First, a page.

A wave of new skills is flooding into various functions at an accelerating pace. Take, for example, Supply Chain. Costco sprays a fine mist of molecules of DNA onto freshly cleaned cotton that acts as a bar code. This cotton goes to India, is spun into yarn, and woven into bed sheets. Costco can test for DNA presence at any time to ensure that the cotton is not substituted from a different source of cotton. These new capabilities using DNA and AI are entering the supply chain’s means of ensuring sustainability and compliance. Machine learning is an emerging trend to reduce discovery time and costs in areas like drug discovery.
We were in another workshop where the Data COE is adding significant cloud skills (in addition to the Software teams accelerating on cloud skills). And we wrote about Data skills emerging as a Ubiquitous set of skills across all functions in the last email. Human Resources leaders must watch to ensure teams work with common objectives. We have a case of two AI teams going against each other and ultimately losing the battle. This happened to Google. Within Google, there are two AI research teams. (Google Brain and DeepMind). The two have been acting more as rivals than a collaborator. Leaders across the team’s heavily competed for research publications. There is now an acceptance that OpenAI won the first round in the ChatGPT race. As we scale for Data skills across the teams, it is important to ensure the foundational aspects of teamwork and collaboration are not missed
The following are the countries with an AI strategy in place (Stanford University Report on AI Index Report 2023)
It is reasonable to expect these locations to emerge as potential AI hotbeds shortly. More countries are working on AI strategies. The Nordic region is not well understood, and significant investments are happening in AI and R&D. Also, significant efforts are being made in Ireland. Draup is working on a study with Ireland and eaigg (An ethical AI governance institute).
Here are some new areas of skills across different functions (from two different workshops conducted in Europe last week)
You would see it is not just the technology-driven functions but several business functions such as procurement are changing, and we need to ensure our skills and job catalogs are updated
Two critical points of view for this week’s email:
1.0 Reskilling and Breaking the Perception of the aging workforce:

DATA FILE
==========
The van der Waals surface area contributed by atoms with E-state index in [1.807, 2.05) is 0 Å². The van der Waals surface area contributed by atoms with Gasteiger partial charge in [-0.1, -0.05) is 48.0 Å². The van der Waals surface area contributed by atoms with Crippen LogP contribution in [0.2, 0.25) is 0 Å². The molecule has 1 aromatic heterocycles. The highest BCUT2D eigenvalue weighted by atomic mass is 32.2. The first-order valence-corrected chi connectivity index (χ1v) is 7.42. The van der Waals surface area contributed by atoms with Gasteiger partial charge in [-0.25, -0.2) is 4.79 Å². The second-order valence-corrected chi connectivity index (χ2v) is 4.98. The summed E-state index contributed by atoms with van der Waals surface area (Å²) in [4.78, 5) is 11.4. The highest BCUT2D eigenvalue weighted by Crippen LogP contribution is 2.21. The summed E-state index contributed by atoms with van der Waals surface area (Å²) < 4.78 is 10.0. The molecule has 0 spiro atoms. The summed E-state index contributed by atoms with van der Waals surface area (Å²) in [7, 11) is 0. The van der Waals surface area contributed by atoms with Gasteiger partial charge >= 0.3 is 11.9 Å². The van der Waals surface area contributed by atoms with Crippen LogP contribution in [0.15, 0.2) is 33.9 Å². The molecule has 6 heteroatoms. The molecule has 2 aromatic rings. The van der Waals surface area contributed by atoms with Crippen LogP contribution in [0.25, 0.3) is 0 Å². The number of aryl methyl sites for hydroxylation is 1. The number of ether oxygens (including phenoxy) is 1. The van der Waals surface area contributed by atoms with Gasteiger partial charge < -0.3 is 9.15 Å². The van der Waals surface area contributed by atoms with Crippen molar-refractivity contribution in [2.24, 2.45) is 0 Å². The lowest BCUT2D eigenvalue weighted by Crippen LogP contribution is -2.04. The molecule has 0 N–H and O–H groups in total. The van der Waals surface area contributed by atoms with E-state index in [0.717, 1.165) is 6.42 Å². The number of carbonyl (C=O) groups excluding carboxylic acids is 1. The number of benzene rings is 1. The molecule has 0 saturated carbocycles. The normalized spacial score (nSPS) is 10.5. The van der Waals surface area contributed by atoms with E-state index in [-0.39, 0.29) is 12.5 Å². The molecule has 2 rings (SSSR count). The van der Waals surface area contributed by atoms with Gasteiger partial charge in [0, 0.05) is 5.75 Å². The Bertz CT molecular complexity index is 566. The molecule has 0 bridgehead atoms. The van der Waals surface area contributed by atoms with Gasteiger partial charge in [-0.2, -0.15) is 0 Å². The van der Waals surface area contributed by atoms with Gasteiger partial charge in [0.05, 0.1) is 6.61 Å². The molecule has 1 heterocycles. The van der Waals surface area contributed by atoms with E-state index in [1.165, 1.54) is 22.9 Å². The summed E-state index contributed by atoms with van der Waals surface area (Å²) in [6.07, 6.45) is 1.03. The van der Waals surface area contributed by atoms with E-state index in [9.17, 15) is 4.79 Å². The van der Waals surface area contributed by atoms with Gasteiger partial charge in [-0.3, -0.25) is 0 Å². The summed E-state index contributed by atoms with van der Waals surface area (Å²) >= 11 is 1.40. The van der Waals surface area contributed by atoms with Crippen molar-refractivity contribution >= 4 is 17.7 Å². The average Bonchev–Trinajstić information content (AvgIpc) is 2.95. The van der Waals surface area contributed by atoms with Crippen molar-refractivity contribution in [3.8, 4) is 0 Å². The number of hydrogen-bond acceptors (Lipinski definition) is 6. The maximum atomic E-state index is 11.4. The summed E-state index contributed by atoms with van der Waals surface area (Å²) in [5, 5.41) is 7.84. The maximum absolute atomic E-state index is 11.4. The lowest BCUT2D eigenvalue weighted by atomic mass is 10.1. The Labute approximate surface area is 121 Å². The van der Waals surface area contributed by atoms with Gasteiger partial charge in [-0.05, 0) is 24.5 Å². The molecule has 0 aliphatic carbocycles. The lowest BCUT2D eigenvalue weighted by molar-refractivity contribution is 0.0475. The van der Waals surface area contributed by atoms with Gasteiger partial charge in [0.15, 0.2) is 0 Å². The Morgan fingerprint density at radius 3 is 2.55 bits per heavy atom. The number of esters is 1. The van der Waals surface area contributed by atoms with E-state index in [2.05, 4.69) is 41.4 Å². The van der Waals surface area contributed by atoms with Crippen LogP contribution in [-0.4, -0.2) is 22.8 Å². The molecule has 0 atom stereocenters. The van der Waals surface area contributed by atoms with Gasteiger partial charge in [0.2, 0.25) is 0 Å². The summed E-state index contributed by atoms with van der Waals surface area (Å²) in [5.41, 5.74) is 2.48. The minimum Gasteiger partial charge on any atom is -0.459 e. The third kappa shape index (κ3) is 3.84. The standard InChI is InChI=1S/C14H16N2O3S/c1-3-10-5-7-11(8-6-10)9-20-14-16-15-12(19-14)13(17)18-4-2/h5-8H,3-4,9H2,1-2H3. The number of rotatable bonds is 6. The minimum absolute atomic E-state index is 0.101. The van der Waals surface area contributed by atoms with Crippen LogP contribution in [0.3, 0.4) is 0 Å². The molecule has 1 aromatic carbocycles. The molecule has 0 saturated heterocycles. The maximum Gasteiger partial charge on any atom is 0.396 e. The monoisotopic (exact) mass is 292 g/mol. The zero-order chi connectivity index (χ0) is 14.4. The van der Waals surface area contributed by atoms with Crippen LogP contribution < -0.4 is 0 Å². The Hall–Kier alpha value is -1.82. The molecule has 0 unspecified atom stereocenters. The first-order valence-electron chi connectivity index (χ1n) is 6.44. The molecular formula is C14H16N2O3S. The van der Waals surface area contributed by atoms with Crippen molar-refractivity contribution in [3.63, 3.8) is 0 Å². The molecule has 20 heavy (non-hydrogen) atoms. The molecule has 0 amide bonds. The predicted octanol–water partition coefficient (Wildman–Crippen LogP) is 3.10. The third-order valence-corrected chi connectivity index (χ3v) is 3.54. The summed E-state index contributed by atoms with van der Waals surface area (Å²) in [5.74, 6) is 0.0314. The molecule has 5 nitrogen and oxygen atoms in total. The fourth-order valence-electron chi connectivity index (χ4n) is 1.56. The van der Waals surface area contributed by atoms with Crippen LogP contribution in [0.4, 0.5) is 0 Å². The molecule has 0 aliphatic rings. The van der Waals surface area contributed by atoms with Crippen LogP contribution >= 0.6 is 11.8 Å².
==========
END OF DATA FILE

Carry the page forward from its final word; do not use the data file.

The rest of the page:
Last week, in a letter to shareholders, Jamie Dimon, CEO of JP Morgan Chase, reemphasized his previously articulated reskilling thoughts. “The new world of work is about skills, not necessarily degrees,” Dimon said at the time, explaining a skills gap between those stuck in low-skill jobs and businesses that can’t find the skilled workers they need. “We must remove the stigma of a community college and career education, look for opportunities to upskill or reskill workers, and give those who have been left behind the chance to compete for well-paying careers today and tomorrow.”
Draup’s point of view on this
The aging population is often viewed as a burden by Western Nations, but it’s time to shift that mentality. With advancements in AI healthcare technology, improved living conditions, and innovative developments like Chat GPT, older workers can continue to be valuable members of society. As UI systems transition towards Chat interfaces, the world constantly evolves towards new dimensions of adaptability and sustainability. It’s important to note that generational differences aren’t always what they seem, and studies continue to emerge in this field. We should embrace the aging population and recognize the valuable contributions they can make in our ever-changing world. If we shift our mindsets and apply granular reskilling paths, a new skill- and cost-effective opportunities will open up.
2.0 Workforce Planners should be wary of changing catchment areas: The talent landscape post-Covid is undergoing a dramatic shift, which has prompted a change in how catchment areas are evaluated. To illustrate this, we can look at Poland, where we recently carried out an extensive mapping exercise to identify the most accessible sources of talent. Our findings revealed a fascinating new picture of the talent pool, with opportunities and challenges businesses must adapt to thrive in this rapidly evolving environment.